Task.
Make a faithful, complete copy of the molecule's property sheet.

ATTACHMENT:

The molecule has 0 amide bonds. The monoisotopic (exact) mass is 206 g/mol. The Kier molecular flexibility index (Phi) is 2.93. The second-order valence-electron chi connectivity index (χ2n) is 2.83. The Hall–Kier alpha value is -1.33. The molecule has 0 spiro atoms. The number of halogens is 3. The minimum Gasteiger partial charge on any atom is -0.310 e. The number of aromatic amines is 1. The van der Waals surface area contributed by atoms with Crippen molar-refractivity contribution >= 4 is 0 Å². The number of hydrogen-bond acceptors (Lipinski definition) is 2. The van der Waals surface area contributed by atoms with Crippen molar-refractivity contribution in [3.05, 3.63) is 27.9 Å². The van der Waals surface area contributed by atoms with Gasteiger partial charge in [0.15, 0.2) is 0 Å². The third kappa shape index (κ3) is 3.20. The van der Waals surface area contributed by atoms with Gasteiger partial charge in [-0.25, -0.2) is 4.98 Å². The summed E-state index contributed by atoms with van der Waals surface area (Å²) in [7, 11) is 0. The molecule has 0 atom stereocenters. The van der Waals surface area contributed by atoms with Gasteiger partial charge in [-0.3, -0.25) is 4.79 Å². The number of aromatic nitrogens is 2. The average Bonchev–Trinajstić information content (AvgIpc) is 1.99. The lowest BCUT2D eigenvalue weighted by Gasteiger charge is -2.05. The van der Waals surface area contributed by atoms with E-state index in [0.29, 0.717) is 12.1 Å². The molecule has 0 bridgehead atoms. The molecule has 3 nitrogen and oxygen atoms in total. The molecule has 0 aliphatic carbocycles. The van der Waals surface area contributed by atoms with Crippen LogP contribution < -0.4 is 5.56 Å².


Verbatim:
The molecule has 0 amide bonds. The monoisotopic (exact) mass is 206 g/mol. The Kier molecular flexibility index (Phi) is 2.93. The second-order valence-electron chi connectivity index (χ2n) is 2.83. The Hall–Kier alpha value is -1.33. The molecule has 0 spiro atoms. The number of halogens is 3. The minimum Gasteiger partial charge on any atom is -0.310 e. The number of aromatic amines is 1. The van der Waals surface area contributed by atoms with Crippen molar-refractivity contribution >= 4 is 0 Å². The number of hydrogen-bond acceptors (Lipinski definition) is 2. The van der Waals surface area contributed by atoms with Crippen molar-refractivity contribution in [3.05, 3.63) is 27.9 Å². The van der Waals surface area contributed by atoms with Gasteiger partial charge in [0.15, 0.2) is 0 Å². The third kappa shape index (κ3) is 3.20. The van der Waals surface area contributed by atoms with Gasteiger partial charge in [-0.25, -0.2) is 4.98 Å². The summed E-state index contributed by atoms with van der Waals surface area (Å²) in [7, 11) is 0. The molecule has 0 atom stereocenters. The van der Waals surface area contributed by atoms with Gasteiger partial charge in [-0.3, -0.25) is 4.79 Å². The number of aromatic nitrogens is 2. The average Bonchev–Trinajstić information content (AvgIpc) is 1.99. The lowest BCUT2D eigenvalue weighted by Gasteiger charge is -2.05. The van der Waals surface area contributed by atoms with E-state index in [0.29, 0.717) is 12.1 Å². The molecule has 0 bridgehead atoms. The molecule has 3 nitrogen and oxygen atoms in total. The molecule has 0 aliphatic carbocycles. The van der Waals surface area contributed by atoms with Crippen LogP contribution < -0.4 is 5.56 Å².